This story has many comic moments mostly related to Evie, but there are there are also some slow passages, which make the story drag a little. A charming autumn romance, an excellent assortment of characters, vivid and easy to visualise and beautifully described settings make this a worthwhile read. This hopeful, humorous and poignant story explores life, love and relationships.
I received a copy of this book from Avon Books UK via NetGalley in return for an honest review.
Lizzie Sparkes should be the happiest girl in the world – she’s three months away from marrying The One in the wedding of her dreams! But then The One before the One walks back into her life with a bombshell.
Alex’s unexpected return changes everything, and now Lizzie faces an impossible dilemma. Because how can you leave the past behind you, when it’s standing right in front of you…asking you for one more chance?
‘The One’, is an emotionally intense story. From reading the blurb, I imagined a romantic comedy but there’s more angst than humour, and this increases as Lizzie’s wedding draws relentlessly closer.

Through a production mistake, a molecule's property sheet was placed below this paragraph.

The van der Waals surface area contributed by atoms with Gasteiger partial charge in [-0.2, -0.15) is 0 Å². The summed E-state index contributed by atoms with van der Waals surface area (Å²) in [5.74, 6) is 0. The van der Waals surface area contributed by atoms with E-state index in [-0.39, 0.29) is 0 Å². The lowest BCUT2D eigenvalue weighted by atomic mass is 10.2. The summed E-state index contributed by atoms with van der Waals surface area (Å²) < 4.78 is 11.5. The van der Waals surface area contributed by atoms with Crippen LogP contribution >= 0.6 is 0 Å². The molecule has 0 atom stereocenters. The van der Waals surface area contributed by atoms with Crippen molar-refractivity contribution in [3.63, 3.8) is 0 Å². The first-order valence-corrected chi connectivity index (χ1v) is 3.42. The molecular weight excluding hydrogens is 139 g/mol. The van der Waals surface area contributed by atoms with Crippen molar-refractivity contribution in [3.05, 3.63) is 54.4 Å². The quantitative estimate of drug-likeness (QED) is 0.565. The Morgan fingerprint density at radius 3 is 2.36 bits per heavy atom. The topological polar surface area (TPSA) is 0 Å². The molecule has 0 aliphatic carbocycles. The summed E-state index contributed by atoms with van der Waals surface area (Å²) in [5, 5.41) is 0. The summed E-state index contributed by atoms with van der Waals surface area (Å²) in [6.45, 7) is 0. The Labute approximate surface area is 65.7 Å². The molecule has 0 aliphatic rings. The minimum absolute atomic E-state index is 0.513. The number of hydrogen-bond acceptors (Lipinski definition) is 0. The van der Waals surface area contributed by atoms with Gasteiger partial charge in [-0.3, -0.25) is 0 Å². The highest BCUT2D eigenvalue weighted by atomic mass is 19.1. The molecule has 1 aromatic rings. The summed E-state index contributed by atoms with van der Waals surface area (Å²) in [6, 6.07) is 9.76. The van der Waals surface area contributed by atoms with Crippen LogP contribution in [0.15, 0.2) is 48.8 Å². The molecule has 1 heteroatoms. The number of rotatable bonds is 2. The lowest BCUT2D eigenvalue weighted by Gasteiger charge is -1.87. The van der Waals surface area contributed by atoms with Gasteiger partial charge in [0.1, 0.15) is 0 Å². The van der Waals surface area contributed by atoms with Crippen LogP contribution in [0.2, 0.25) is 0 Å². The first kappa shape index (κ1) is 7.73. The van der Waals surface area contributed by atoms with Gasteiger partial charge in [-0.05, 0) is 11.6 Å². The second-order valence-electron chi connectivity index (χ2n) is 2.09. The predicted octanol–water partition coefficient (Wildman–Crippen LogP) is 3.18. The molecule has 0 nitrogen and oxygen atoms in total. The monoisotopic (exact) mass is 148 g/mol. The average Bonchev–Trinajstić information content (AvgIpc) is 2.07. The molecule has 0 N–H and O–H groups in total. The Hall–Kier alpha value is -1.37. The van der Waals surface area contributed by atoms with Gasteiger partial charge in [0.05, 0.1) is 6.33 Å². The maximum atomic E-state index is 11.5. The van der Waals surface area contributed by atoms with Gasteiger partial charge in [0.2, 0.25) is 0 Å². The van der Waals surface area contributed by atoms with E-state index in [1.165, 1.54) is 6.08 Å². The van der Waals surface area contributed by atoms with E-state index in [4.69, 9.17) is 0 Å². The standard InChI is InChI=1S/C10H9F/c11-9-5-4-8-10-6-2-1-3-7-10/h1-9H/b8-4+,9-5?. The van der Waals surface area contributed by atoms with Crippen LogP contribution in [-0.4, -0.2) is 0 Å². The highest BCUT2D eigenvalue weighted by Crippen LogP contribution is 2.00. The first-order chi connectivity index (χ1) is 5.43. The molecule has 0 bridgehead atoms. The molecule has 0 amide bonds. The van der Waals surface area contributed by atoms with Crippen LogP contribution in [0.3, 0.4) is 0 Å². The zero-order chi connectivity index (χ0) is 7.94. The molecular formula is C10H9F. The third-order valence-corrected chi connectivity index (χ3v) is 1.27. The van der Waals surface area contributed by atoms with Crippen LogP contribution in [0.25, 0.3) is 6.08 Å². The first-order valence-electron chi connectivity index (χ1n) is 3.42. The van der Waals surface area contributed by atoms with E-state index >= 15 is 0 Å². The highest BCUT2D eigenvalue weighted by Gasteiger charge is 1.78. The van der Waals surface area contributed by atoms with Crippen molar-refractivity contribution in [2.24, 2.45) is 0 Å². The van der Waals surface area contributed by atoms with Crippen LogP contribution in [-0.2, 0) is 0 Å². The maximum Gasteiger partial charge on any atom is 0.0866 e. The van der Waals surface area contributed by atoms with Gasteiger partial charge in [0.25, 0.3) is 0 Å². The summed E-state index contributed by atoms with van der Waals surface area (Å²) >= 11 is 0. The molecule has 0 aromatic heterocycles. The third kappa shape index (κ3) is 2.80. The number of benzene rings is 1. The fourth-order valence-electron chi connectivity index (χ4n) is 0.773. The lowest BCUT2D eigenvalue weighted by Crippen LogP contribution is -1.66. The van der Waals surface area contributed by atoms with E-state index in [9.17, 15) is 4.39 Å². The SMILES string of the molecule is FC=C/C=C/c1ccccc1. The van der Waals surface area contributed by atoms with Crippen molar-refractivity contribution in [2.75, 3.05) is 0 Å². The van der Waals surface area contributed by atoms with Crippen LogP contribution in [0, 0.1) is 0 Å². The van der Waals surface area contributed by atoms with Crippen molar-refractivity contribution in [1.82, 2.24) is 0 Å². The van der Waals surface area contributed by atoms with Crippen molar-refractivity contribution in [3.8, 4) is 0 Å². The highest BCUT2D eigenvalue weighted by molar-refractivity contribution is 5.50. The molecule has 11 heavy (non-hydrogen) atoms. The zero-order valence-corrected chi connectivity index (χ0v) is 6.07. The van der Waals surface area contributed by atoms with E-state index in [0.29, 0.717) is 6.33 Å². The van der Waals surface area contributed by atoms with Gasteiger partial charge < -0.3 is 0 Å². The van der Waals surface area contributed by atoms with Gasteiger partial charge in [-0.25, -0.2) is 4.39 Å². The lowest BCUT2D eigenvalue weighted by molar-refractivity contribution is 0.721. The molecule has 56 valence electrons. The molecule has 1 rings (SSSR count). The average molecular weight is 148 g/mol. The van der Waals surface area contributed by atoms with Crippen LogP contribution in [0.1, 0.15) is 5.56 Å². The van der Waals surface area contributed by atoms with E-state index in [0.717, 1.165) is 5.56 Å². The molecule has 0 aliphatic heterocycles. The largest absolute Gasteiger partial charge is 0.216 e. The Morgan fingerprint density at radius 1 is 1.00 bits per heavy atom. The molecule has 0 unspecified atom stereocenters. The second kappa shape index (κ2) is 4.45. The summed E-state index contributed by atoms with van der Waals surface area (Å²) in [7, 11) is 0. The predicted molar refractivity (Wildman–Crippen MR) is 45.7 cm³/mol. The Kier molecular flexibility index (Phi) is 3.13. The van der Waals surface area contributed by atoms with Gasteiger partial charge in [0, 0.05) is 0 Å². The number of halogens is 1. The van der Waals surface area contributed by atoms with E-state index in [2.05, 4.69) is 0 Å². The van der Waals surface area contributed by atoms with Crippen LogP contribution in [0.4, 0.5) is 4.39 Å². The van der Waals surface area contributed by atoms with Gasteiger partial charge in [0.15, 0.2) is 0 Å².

In the beginning, Lizzie is happy finding the wedding dress of her dreams, but she cannot silence the echoes of her past life. The story counts down to her wedding day but chapters from her university life more than a decade ago are also explored, informing her current actions and state of mind.
Reading this story, Josh does not seem like the ideal partner for Lizzie, he has good qualities but doesn’t seem willing to let Lizzie be her true self, so even before Alex comes back, she has doubts. As the story progresses you discover her break-up with Alex is not straightforward.
Vividly written, the flawed characters compliment the realistic storyline perfectly. The believable ending is hopeful, if not happy and leaves you a little sad but satisfied.
I received a copy of this book from Harper Impulse via NetGalley in return for an honest review.